But the problem was never spending the money. The problem always was and continues to be, what we spend it on. And poor people just don’t make the grade. Warlords in Afghanistan were the recipients of unlimited and unexamined American largess for years, money that was meant for schools and hospitals, but never made it quite that far. Oil companies continue to receive government subsidies that began when the industry was embryonic, designed to help fledgling companies just getting onto their feet. Very few people want to extend the green economy the same courtesy. Close to a trillion dollars in tax cuts for the wealthy doesn’t seem to be a problem. Neither does unlimited defense contracts for weapons the military doesn’t need or doesn’t want, or both. How often do you hear these names in the news: Lockheed Martin? Raytheon? General Dynamics? That’s where the money’s going. And just you try to stop it.

Well, I’ve finished my breakfast. I think, no, I know, I ate a little too much. That extra egg, because I didn’t want it sitting in the fridge all by itself. Or the muffins. I could’ve done without those. But I’d bought them on a whim, and now I just can’t let them go to waste. My refrigerator’s a wonderland of exotic foods from all sorts of places. Whole Foods. Trader Joes. The local farmer’s market. The catered affair that insisted we take home all the uneaten meals and desserts, else they’d just be tossed.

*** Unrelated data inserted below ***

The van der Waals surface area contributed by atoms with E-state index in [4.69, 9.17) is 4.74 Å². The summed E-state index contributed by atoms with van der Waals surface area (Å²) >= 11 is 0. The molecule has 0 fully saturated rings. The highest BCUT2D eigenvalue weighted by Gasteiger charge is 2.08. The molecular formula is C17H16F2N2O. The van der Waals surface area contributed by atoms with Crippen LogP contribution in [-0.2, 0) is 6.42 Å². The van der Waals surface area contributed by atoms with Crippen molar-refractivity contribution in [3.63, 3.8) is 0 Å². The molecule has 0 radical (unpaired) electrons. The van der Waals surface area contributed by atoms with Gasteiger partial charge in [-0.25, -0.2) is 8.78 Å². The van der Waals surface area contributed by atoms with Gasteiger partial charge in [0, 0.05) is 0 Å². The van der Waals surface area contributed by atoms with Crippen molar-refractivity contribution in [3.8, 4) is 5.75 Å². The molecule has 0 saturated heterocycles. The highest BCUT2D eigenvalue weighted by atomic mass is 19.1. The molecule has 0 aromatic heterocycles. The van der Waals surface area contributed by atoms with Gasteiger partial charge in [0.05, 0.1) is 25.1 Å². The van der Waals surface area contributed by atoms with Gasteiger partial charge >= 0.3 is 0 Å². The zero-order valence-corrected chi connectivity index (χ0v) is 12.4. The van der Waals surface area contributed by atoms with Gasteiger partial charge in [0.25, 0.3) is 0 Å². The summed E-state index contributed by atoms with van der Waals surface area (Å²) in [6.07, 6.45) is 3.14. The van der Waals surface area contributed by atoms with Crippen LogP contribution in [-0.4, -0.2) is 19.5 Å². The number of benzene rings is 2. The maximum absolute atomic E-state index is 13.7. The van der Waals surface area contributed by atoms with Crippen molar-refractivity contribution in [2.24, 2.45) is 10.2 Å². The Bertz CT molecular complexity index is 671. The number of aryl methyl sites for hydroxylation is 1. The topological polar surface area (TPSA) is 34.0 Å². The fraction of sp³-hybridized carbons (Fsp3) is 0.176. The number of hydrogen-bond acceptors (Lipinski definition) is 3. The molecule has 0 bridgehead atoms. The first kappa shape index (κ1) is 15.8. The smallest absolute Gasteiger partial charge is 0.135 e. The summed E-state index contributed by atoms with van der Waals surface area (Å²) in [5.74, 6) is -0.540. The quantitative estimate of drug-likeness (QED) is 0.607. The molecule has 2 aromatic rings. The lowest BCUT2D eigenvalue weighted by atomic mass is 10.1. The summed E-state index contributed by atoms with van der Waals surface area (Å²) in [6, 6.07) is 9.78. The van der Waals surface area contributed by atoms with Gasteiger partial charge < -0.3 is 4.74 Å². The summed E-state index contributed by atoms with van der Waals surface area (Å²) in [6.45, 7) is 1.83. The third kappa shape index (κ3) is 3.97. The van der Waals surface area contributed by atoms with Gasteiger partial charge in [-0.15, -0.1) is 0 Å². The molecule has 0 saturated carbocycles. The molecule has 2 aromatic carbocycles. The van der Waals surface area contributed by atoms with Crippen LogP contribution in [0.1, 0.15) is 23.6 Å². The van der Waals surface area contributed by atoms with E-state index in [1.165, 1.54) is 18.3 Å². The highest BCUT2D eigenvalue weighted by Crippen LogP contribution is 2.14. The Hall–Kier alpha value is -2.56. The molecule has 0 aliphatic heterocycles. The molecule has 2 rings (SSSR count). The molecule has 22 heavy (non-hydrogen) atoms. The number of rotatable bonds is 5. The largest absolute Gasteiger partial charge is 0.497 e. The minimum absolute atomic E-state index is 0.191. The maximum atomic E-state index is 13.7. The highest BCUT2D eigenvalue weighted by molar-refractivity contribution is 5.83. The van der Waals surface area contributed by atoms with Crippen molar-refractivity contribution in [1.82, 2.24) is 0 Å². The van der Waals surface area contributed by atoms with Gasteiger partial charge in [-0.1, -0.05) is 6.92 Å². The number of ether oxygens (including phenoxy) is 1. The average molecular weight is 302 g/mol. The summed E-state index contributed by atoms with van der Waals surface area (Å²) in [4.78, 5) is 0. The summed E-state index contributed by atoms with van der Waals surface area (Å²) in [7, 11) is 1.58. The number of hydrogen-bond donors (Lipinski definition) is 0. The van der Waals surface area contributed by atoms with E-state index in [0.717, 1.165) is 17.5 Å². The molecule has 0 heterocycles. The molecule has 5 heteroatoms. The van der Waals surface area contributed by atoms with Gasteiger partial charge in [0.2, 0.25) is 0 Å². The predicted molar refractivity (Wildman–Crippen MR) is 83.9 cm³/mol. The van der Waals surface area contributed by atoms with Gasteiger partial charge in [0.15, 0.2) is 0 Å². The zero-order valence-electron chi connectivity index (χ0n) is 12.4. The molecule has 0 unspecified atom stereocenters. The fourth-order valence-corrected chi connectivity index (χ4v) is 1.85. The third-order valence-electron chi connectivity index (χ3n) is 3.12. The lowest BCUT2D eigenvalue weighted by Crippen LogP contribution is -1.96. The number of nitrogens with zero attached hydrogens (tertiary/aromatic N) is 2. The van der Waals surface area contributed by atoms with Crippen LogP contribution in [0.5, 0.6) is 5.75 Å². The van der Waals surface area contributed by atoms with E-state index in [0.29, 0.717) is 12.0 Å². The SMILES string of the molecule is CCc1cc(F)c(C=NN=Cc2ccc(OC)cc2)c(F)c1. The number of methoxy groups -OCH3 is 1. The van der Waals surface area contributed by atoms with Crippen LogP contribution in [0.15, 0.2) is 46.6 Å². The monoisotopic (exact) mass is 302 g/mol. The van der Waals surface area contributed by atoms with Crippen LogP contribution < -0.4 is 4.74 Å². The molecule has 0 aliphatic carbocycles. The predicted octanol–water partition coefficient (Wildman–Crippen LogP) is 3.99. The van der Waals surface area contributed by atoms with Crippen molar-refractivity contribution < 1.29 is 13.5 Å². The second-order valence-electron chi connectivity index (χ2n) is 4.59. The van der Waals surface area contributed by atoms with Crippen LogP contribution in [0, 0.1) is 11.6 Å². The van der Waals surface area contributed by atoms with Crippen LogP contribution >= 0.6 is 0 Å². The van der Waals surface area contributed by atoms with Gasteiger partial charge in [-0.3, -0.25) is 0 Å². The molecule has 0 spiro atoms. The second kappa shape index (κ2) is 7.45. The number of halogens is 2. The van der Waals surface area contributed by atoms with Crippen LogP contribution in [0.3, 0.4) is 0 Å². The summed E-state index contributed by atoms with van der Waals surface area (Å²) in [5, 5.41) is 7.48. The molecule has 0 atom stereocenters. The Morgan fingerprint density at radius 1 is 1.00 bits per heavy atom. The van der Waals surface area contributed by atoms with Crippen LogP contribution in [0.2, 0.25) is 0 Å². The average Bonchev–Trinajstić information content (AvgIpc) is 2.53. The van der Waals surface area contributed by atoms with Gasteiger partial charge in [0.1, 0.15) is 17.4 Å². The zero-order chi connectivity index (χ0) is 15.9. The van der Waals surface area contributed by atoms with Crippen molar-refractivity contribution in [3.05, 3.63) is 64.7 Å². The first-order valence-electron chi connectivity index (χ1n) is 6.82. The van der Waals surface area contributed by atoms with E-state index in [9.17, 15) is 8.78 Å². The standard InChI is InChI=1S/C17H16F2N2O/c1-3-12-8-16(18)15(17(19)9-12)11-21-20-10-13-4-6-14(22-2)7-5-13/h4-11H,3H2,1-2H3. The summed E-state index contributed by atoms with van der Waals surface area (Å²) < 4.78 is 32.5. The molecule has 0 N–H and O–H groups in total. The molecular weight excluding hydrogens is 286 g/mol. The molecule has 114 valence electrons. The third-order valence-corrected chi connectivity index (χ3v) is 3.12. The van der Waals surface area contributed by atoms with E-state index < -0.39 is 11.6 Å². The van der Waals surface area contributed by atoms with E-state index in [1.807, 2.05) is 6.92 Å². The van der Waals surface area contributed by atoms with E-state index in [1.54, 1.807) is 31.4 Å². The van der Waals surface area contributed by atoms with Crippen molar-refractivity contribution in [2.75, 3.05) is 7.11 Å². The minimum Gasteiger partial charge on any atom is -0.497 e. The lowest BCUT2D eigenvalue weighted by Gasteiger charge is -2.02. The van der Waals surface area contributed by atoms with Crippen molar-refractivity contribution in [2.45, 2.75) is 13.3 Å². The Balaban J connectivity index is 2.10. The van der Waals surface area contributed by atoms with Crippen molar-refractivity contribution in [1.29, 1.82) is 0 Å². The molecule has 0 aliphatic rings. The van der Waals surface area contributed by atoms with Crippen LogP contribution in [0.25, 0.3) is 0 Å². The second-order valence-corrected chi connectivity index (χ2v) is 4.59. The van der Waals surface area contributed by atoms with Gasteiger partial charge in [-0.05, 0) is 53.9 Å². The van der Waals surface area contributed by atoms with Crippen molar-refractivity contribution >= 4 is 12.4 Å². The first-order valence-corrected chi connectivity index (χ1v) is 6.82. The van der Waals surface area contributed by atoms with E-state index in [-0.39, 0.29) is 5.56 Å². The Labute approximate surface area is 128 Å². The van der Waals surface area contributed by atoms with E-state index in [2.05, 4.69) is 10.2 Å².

It’s nice to live in a first-world country. To have the luxury of overeating, or more ironically, to go on a diet if I so choose. By the same token, it’s probably presumptuous, maybe even dangerous, to pretend the third-world doesn’t exist. Especially since it’s where we get most of the raw materials and cheap labor for our creature comforts. And especially since its going to be the first to go when the oceans swallow its islands, when its fields go fallow from drought, and when the refugee hordes come swarming at the gates. I think the one luxury I can’t afford, is to be surprised when it all comes to pass.